Augmentation versus conservation on the Crystal River
For years it’s been obvious to even the casual observer that the lower Crystal River has a water shortage in dry summers. Anyone who drives on Highway 133 past the section near the Colorado Parks and Wildlife fish hatchery can see this stretch of river is often de-watered in late summer. The 2016 Crystal River Management Plan outlines how the ecological conditions become more impaired as you move downstream, as more agricultural diversions take more water from the river.
In 2018 the situation grew urgent for residential water users when the Ella Ditch placed a call for the first time ever, threatening the water supply for some subdivisions. The River District is heading up an effort to address this domestic water shortage by creating a basin-wide back-up water supply, known as an augmentation plan. This week, we published a story, “River District looks for natural solutions to Crystal River water shortage,” looking at the preliminary results of this planning effort.
But water managers and Pitkin County officials are also beginning to question whether some agricultural water users really need all the water they are taking. A demand analysis found that the extra amount of flow that would need to be added to the Crystal River to make up for shortages is small: just .58 cubic feet per second in July, the peak replacement month. County commissioners wondered if conservation measures — specifically irrigators using less water — could make up that difference, instead of finding a new source of replacement water.
But getting irrigators to use less than what they are entitled to might be hard. River District General Manager Andy Mueller said some irrigators are getting legal advice that encourages them to be aggressive about using the entire amount in their water rights decree, even during a drought. Mueller said developing relationships with these water users will be key to any solution for the Crystal River shortage. Follow the link below to read our full story.
Also this week, our Tracking the Curve project showed an uptick in Pitkin County’s COVID-19 cases and our weekly data dashboard incorporated new features, including Aspen wastewater treatment plant flows and stream flow data for the most endangered stretch of the Roaring Fork River.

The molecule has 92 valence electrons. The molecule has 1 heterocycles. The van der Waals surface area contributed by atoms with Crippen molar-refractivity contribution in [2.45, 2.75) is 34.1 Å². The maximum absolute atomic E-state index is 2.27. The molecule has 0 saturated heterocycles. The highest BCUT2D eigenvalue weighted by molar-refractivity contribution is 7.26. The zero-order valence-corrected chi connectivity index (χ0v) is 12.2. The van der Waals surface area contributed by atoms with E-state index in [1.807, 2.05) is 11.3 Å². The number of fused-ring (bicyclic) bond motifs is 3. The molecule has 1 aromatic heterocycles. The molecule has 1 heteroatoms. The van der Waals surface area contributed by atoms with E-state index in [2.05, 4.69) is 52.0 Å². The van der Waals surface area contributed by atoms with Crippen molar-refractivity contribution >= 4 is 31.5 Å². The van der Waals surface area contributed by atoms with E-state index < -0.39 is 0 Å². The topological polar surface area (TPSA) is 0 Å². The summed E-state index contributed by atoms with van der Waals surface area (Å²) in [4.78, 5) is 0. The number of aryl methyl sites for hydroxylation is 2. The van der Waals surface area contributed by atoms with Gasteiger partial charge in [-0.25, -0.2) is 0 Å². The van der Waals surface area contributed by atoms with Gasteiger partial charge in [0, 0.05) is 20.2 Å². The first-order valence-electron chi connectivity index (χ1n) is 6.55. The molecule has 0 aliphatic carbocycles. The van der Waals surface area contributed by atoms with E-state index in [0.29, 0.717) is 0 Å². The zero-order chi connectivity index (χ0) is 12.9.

Finally, as you celebrate the holiday weekend, keep an eye out for Editor Curtis Wackerle’s latest piece for our Connie Harvey Environment Desk, set to run in Saturday’s Aspen Times, examining increasing overnight visitation in the Maroon Bells-Snowmass Wilderness, its troubling impacts and the latest on the Forest Service’s efforts to require permits for backpackers in the busiest sections of the iconic landscape.
— Heather Sackett, water desk editor
River District looks for natural solutions to Crystal River water shortage
By Heather Sackett | June 25, 2021
In order for these water users to keep taking water during a downstream call by an irrigator, they would have to replace about 113 acre-feet of water in the Crystal River per year.
Data dashboard: Wastewater flow rates track 2020’s unusual trends
By Laurine Lassalle | July 2, 2021
While 2020 overall posted the lowest flow levels at the Aspen wastewater treatment plant in 10 years, the fall months had the highest readings for any September-November stretch in that time.
Tracking the Curve
By Laurine Lassalle | July 2, 2021
COVID-19 case rates climbed this week in the three counties that make up the Roaring Fork Valley, as the Delta variant becomes more prevalent statewide.
The 25 counties with the longest life expectancy
Pitkin County is fourth in the nation on the annual list, with an average life expectancy of 93.4 years.
Source: usnews.com | Read more
Boebert out raises all candidates in CD3 race
“On Wednesday, Donovan reported collecting about $457,000 during the last three months, for a total of about $1.1 million since the start of the year. … That makes the Senate District 5 state senator, whose district includes Delta County, the leading Democratic fundraiser vying for her party’s nomination to run for the seat.”
Source: gjsentinel.com | Read more
Drought forces Grand Junction to dip into Colorado River for drinking water for the first time in more than 50 years
“Ute Water, the largest provider between Denver and Salt Lake City, says it must protect supplies in its 96%-full Jerry Creek reservoirs as long as possible given the dry conditions. All of the utility’s Grand Valley service area is in a state of exceptional or extreme drought.”
Source: coloradosun.com | Read more
The Colorado River is shrinking. Hard choices lie ahead, this scientist warns
“The hard truth, according to long-term scenarios produced by Schmidt and his colleagues, is that some users will have to consume less water, and that policymakers will face agonizing choices sure to produce winners and losers.”
Source: sciencemag.org | Read more
Public lands in peril: As use soars, pressures mount on managing national forests, BLM lands
“A camper in the future is going to have to be as adept at booking a reservation for a site online as lighting a fire in damp conditions. At the popular North Fruita Desert mountain biking area, also known as 18 Road, the BLM plans to start utilizing the recreation.gov website to require reservations for campsites before the end of this year.”
Source: aspentimes.com | Read more
Aspen U’s post-pandemic return spotlights inclusivity, diversity
“‘Admittedly so, I said, “I don’t just want to check off the diversity box” … because now Black Lives Matter is in the forefront and something that can be performative by a lot of groups,’ Shannon said. ‘That’s when the murals were coming out and companies were quasi making statements but not changing a lot of policies.’”
Source: aspendailynews.com | Read more
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